And that’s always been the subtext, although it took me a long time to realise it. Leeds is the constant, the character always in the background, changing its shape and its character a little in each era. And I’m trying to portray that, to take the readers there, on its streets, with their smells and noises. I’m hoping to have a novel set in every decade from 1890s-1950s (maybe even the ‘60s, if inspiration arrives), to show how the place changed.

In a way, the nearest I’ve come to running after the character that is Leeds and its essence is a collection of short stories, Leeds, the Biography, even if I didn’t realise it at the time. It’s based on anecdotes, snippets of history, and folk tales, and runs from 360 CE to 1963. For the most part, they’re light tales. But one has resonance – Little Alice Musgrove. That still stands as a good story (you can probably find it online)

But with The Hanging Psalm, out next week, I’m going back to an unexplored place, Leeds in the 1820s, when the Industrial Revolution was still quite new. The Regency, although there’s very little gentility to it; better to describe it as Regency Noir. The book is still too fresh for me to asses it fairly. But I do know how electric it felt to write. So I’m hopeful it will stand the test of time in my mind…and in the meantime, I hope you’ll buy it (definitely buy it if you can!) or borrow it from the library and enjoy it.

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Looking Ahead For Tom And Annabelle Harper?

It’s ironic, really. I always swore I’d never write a crime novel set in Victorian times. There era was overdone, with Conan Doyle, Wilkie Collins – even Dickens – and all who’ve followed in their footsteps. And now I have six of them out there, plus a seventh just completed.

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It still makes me shake my head. Especially the reviews that have come in so far for The Tin God. I’ve created something that people seem to love…

Actually, it all began with a painting by Atkinson Grimshaw, the Leeds artist. A woman standing by the canal, holding a bundle. The water is almost empty because of a strike, the smoky skyline of Leeds tries to peer through behind her. She’s alone, just staring.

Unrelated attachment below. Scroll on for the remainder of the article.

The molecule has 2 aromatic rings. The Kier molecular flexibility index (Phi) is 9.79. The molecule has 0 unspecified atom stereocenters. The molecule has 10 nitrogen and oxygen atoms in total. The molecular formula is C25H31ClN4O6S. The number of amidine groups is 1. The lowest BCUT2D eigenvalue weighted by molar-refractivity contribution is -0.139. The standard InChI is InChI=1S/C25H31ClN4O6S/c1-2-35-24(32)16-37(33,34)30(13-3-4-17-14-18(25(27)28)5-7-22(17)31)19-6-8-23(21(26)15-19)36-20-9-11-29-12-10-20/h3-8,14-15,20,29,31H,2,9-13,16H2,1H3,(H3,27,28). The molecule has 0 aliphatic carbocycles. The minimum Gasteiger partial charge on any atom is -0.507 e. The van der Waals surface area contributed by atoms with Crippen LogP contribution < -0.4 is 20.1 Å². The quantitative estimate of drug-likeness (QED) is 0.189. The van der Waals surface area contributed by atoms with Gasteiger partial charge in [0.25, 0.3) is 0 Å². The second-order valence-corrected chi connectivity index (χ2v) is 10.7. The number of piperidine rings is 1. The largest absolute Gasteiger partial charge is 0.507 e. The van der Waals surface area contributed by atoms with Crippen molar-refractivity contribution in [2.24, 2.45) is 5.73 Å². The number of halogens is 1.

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She was Annabelle. That’s how she came into my life. It simply grew from there. A short story at first. Then, after reading about the Leeds Gas Strike of 1890, a novel. An event where the strikers won in three days, even as the Council Gas Committee imported strikebreakers? I had to commemorate that.

So Annabelle came back. She told me all about it and introduced me to her husband, Detective Inspector Tom Harper and his assistant, Sergeant Billy Reed. Out of that arrived Gods of Gold.

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The books are unashamedly political. No apologies for that. But they’re also crime novels, the two intertwined in a heart around Leeds. The newest, The Tin God, is the most political of all, and one where Annabelle finally takes centre stage.

In fact, she doesn’t, although the plot revolves around her bid (along with six other women) to be elected as a Poor Law Guardian in 1897. Trying to stop the man who doesn’t want women in politics is the core. But the heart, the linchpin, is Annabelle trying to win in the Sheepscar Ward.

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The Tin God was a book that seemed to write itself. I was simply the conduit. And over the last few years, Annabelle (in particular) and Tom have become every bit as real to me as friends I meet. I know them, and they know me. They’re family, in a way.

I’d like to say that I have plans for them, but the truth is, they have plans for me. To tell their story to the end of the Great War. Whether that will happen or not remains to be seen. But I’d like to do it. Although the books themselves aren’t planned out, I know what happens in their lives, and in their daughter Mary’s, too.

The book I’ve just finished writing will actually be my last Victorian (assuming my publisher likes it, of course). No, I’m giving nothing away about it, except it’s set in 1899. If another follows, that will be after 1901, and we’ll be into the Edwardian and George V eras. There’s plenty of Leeds material – the 1908 Suffragette ‘riot,’ the start of the war, news from the Somme in 1916, the Leeds Convention of 1917, and finally, finally, the Armistice a year later.